The announcement has come after Murray Goulburn announced its early opening price of $5.60, a month premature of the new season starting date.

 

Lion ‘unprincipled’ in latest milk pricing changes

Leading food and beverage company, Lion, has left farmers unsure about their future following its announcement that it's seeking a new round of farm-gate pricing with producers.

According to the ABC, the changes exclude purchasing from suppliers of less than 1.5m litres as well as those in certain regions, leaving many NSW and south-east Queensland farmers feeling vulnerable.

The Dairy Farmers Co-op isn't supporting the changes, arguing that up to 60 percent of its members could be left without a vendor or real price guarantees, and has branded the move as "unprincipled" and a "take it or leave it" approach.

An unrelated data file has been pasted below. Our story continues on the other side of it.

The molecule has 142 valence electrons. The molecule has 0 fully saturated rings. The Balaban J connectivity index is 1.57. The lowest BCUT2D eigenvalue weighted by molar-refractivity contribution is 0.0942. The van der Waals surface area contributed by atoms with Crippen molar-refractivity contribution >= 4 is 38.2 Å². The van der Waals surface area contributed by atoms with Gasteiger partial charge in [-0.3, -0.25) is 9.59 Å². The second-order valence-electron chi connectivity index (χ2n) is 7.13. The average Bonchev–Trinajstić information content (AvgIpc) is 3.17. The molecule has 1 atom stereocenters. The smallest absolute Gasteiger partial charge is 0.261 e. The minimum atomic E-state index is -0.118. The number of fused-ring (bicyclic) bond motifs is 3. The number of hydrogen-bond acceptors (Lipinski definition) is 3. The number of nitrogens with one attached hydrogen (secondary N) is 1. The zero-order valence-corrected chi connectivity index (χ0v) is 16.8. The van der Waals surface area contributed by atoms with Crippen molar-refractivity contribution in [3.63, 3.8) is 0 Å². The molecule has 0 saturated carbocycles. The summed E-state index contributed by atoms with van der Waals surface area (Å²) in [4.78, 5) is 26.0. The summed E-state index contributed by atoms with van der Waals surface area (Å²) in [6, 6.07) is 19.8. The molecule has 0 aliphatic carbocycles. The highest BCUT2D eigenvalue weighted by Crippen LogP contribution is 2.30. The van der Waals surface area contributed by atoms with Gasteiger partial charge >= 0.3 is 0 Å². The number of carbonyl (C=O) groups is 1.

However Lion is arguing that today's competitive dairy market means suppliers and producers need to reassess how milk is supplied.

Mike Logan, executive officer at NSW lobby group, Dairy Connect, reassured producers, arguing that supply discussions are continuing and there's a market out there for existing producers.

"It is doom and gloom in the first instance because people are going to lose contracts but in the second instance there are more people that want NSW milk than there are available," he said.

 

Fonterra announces milk prices

Fonterra Australia has announced a step up of four cents per kg of fat and 10 cents per kg of protein for milk supplied in Victoria and Tasmania in the 2012/13 season.

It simultaneously announced a strong opening farmgate milk price for next season of $5.60 per kg of milk solids (kg/MS) for suppliers in Victoria and Tasmania and a forecast full-year milk price of $6.00 kg/MS.

Judith Swales, managing director at Fonterra Australia, said the company is pleased to be passing through market improvements.